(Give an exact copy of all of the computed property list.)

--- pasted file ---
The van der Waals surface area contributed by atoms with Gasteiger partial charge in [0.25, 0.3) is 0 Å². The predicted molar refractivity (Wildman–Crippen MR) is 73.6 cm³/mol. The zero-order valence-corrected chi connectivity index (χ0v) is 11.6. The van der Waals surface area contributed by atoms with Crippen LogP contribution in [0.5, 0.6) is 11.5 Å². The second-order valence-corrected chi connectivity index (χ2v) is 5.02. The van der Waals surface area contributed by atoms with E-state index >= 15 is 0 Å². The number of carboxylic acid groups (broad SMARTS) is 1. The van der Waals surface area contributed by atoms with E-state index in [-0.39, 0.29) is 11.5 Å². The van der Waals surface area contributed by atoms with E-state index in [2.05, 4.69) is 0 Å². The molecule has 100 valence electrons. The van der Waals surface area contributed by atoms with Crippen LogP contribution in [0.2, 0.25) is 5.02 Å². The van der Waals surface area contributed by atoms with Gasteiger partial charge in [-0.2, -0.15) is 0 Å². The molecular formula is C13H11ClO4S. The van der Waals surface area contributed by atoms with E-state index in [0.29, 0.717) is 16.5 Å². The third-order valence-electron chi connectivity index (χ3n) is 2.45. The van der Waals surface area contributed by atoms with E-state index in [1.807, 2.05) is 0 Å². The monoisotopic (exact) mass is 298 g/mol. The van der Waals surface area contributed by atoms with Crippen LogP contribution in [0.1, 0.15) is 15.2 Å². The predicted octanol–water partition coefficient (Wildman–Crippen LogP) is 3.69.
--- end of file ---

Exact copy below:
The van der Waals surface area contributed by atoms with Gasteiger partial charge in [0.25, 0.3) is 0 Å². The predicted molar refractivity (Wildman–Crippen MR) is 73.6 cm³/mol. The zero-order valence-corrected chi connectivity index (χ0v) is 11.6. The van der Waals surface area contributed by atoms with Crippen LogP contribution in [0.5, 0.6) is 11.5 Å². The second-order valence-corrected chi connectivity index (χ2v) is 5.02. The van der Waals surface area contributed by atoms with E-state index >= 15 is 0 Å². The number of carboxylic acid groups (broad SMARTS) is 1. The van der Waals surface area contributed by atoms with E-state index in [-0.39, 0.29) is 11.5 Å². The van der Waals surface area contributed by atoms with E-state index in [2.05, 4.69) is 0 Å². The molecule has 100 valence electrons. The van der Waals surface area contributed by atoms with Crippen LogP contribution in [0.2, 0.25) is 5.02 Å². The van der Waals surface area contributed by atoms with Gasteiger partial charge in [-0.2, -0.15) is 0 Å². The molecular formula is C13H11ClO4S. The van der Waals surface area contributed by atoms with E-state index in [0.29, 0.717) is 16.5 Å². The third-order valence-electron chi connectivity index (χ3n) is 2.45. The van der Waals surface area contributed by atoms with E-state index in [1.807, 2.05) is 0 Å². The monoisotopic (exact) mass is 298 g/mol. The van der Waals surface area contributed by atoms with Crippen LogP contribution in [0.1, 0.15) is 15.2 Å². The predicted octanol–water partition coefficient (Wildman–Crippen LogP) is 3.69.